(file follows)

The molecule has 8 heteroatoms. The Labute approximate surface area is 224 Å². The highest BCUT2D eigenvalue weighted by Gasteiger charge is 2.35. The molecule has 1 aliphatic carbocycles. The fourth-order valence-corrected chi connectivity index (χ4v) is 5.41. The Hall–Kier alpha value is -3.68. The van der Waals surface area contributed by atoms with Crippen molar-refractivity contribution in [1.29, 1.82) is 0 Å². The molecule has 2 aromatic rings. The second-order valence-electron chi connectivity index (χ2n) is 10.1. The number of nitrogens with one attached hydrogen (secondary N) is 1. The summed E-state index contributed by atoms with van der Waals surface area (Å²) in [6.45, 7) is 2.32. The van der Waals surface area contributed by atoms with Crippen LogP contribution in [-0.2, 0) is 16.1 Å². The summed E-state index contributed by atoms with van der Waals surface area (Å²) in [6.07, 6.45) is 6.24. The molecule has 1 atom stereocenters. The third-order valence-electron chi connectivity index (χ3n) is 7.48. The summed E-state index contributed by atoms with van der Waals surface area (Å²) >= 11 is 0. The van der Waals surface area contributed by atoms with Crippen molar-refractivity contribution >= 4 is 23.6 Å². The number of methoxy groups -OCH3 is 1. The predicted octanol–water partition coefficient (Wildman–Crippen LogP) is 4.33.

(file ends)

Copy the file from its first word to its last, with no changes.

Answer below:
The molecule has 8 heteroatoms. The Labute approximate surface area is 224 Å². The highest BCUT2D eigenvalue weighted by Gasteiger charge is 2.35. The molecule has 1 aliphatic carbocycles. The fourth-order valence-corrected chi connectivity index (χ4v) is 5.41. The Hall–Kier alpha value is -3.68. The van der Waals surface area contributed by atoms with Crippen molar-refractivity contribution in [1.29, 1.82) is 0 Å². The molecule has 2 aromatic rings. The second-order valence-electron chi connectivity index (χ2n) is 10.1. The number of nitrogens with one attached hydrogen (secondary N) is 1. The summed E-state index contributed by atoms with van der Waals surface area (Å²) in [6.45, 7) is 2.32. The van der Waals surface area contributed by atoms with Crippen LogP contribution in [-0.2, 0) is 16.1 Å². The summed E-state index contributed by atoms with van der Waals surface area (Å²) in [6.07, 6.45) is 6.24. The molecule has 1 atom stereocenters. The third-order valence-electron chi connectivity index (χ3n) is 7.48. The summed E-state index contributed by atoms with van der Waals surface area (Å²) >= 11 is 0. The van der Waals surface area contributed by atoms with Crippen molar-refractivity contribution >= 4 is 23.6 Å². The number of methoxy groups -OCH3 is 1. The predicted octanol–water partition coefficient (Wildman–Crippen LogP) is 4.33.